1. Solving a logarithm equation

How do you find x in terms of A for this equation

2x+1=xlogA

2. Originally Posted by kingkaisai2
How do you find x in terms of A for this equation

2x+1=xlogA
You have to isolate the x, of course.

2x +1 = xLogA
Divide both sides by x,
(2x +1)/x = LogA
2x/x +1/x = LogA
2 +1/x = LogA
1/x = LogA -2
Since Log(10) = 1, then,
1/x = LogA -2Log(10)
1/x = LogA -Log(10^2)
1/x = LogA -Log(100)
1/x = Log(A/100)
1/x = Log(0.01A)
Take the reciprocals of both sides,
x = 1 / Log(0.01A) -------------------------answer.

3. Originally Posted by ticbol
You have to isolate the x, of course.

2x +1 = xLogA
Divide both sides by x,
(2x +1)/x = LogA
2x/x +1/x = LogA
2 +1/x = LogA
1/x = LogA -2
Since Log(10) = 1, then,
1/x = LogA -2Log(10)
1/x = LogA -Log(10^2)
1/x = LogA -Log(100)
1/x = Log(A/100)
1/x = Log(0.01A)
Take the reciprocals of both sides,
x = 1 / Log(0.01A) -------------------------answer.
Except you have assumed that $\displaystyle \log$ denotes log to the base
10, which it may or may not do. But as this post is in the
College/University Level Math forum it would be safer to assume
natural logarithms.

It would be best not to assume anything about the base of logarithms intended,
it is probably clear to the original poster, but may not be obvious at second
hand.

RonL

4. Originally Posted by CaptainBlack
Except you have assumed that $\displaystyle \log$ denotes log to the base
10, which it may or may not do. But as this post is in the
College/University Level Math forum it would be safer to assume
natural logarithms.

It would be best not to assume anything about the base of logarithms intended,
it is probably clear to the original poster, but may not be obvious at second
hand.

RonL
log is log to the base ten
ln is natural log, or log to the base e.
I do not assume. That's what they are. College, University, whatever Level.

5. The previously posted solution seems unnecessarily complicated. Let's try:

$\displaystyle 2x+1 = x \, log A$

$\displaystyle 2x + x \, log A = -1$

$\displaystyle x(2 + log A) = -1$

$\displaystyle x = \frac{-1}{2 + log A}$

-Dan

PS Ticbol, I learned logarithms the same way you did: log by itself should represent $\displaystyle log_{10}$. Right or wrong many people in the field DO use log to represent ln. I think it's silly since if they mean ln they should just write it. However my personal preferences don't seem to have any impact on professional Math writing. (Yet. )

6. Hi:

From 2x+1 = xlogA, xlog(A) - 2x = 1. Factoring gives x[log(A) - 2] = 1. Therefore x = 1/[log(A) - 2].

Regards,

Rich B.

7. Originally Posted by topsquark
The previously posted solution seems unnecessarily complicated. Let's try:

$\displaystyle 2x+1 = x \, log A$

$\displaystyle 2x + x \, log A = -1$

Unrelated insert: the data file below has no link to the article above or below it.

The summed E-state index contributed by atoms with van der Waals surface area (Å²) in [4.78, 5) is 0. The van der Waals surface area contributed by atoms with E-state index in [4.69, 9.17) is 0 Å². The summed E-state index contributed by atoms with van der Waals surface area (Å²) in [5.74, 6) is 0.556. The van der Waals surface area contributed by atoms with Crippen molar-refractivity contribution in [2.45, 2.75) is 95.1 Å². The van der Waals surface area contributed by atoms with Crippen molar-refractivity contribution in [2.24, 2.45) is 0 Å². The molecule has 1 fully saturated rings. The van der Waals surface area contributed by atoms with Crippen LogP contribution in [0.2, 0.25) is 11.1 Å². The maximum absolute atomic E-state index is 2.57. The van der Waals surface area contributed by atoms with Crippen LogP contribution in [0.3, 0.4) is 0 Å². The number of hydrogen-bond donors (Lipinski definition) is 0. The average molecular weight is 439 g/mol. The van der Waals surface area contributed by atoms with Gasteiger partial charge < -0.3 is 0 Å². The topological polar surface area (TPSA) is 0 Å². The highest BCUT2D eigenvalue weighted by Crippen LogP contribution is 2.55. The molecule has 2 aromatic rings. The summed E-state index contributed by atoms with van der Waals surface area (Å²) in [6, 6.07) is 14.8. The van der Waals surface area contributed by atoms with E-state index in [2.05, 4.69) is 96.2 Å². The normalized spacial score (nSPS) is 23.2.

$\displaystyle x(2 + log A) = -1$

$\displaystyle x = \frac{-1}{2 + log A}$

-Dan

PS Ticbol, I learned logarithms the same way you did: log by itself should represent $\displaystyle log_{10}$. Right or wrong many people in the field DO use log to represent ln. I think it's silly since if they mean ln they should just write it. However my personal preferences don't seem to have any impact on professional Math writing. (Yet. )
I do not know about "Professional Math writing", but I believe log is log to the base 10, and ln is log to the base e.

My old Calculus textbook calls log as log to the base e. I just do not believe that book on that. I do not have to conform to everything that book, or any book, says. I always believe what I want to believe.
Believe me, I am stubborn. I let nobody or whatbody (:-)) dictates me what to believe.

8. Originally Posted by Rich B.
Hi:

From 2x+1 = xlogA, xlog(A) - 2x = 1. Factoring gives x[log(A) - 2] = 1. Therefore x = 1/[log(A) - 2].

Regards,

Rich B.
It was too cold last night. My Math skills are frozen! (Apologies!)

-Dan

9. Originally Posted by ticbol
log is log to the base ten
ln is natural log, or log to the base e.
I do not assume. That's what they are. College, University, whatever Level.
We may not like it but the situation with logs is as bad as it is with the
normalisation of the Fourier Transform. There are a number of conventions
in use in different fields, ignoring it won't make it go away.

This link is to the Wikipedia article which explains the ambiguous usage of log

RonL

10. Originally Posted by CaptainBlack
We may not like it but the situation with logs is as bad as it is with the
normalisation of the Fourier Transform. There are a number of conventions
in use in different fields, ignoring it won't make it go away.

This link is to the Wikipedia article which explains the ambiguous usage of log

RonL
Well, let the wikipedia people say that. Like I said, my Calculus book, calls log as log to the base e also. I do not believe those. I do not ignore those either. I just look at the context of what is written and if I see that the log there is supposed to be ln, then I see that log as ln. Just so I can follow what is being said.
It is no big deal to me. I am used to it.
Just because those guys use log to mean ln to stay with the Math society does not mean I join them. No. To or for me, log is to the base 10 and ln is to the base e.

In my everyday calculator, log is to the base 10 and ln is to the base e. It is a Texas Instrument model.
I also have a TI-86, which I do not know how to use, which I am lazy enough to learn how to use, where log is to the base 10 and ln is to the base e.
Wikipedia is more believable or credible than a TI calculator to students of Math? Crazy comparison, I know, but that is the point. Mathematicians do not need to appear "higher" than us students of Math that they have to confuse us with log for ln.

I do not allow them Mathematicians to fool me, anyway. Nope.

Log is to the base 10. Ln is to the base e. Let them wikipedia authors and them Mathematicians cry.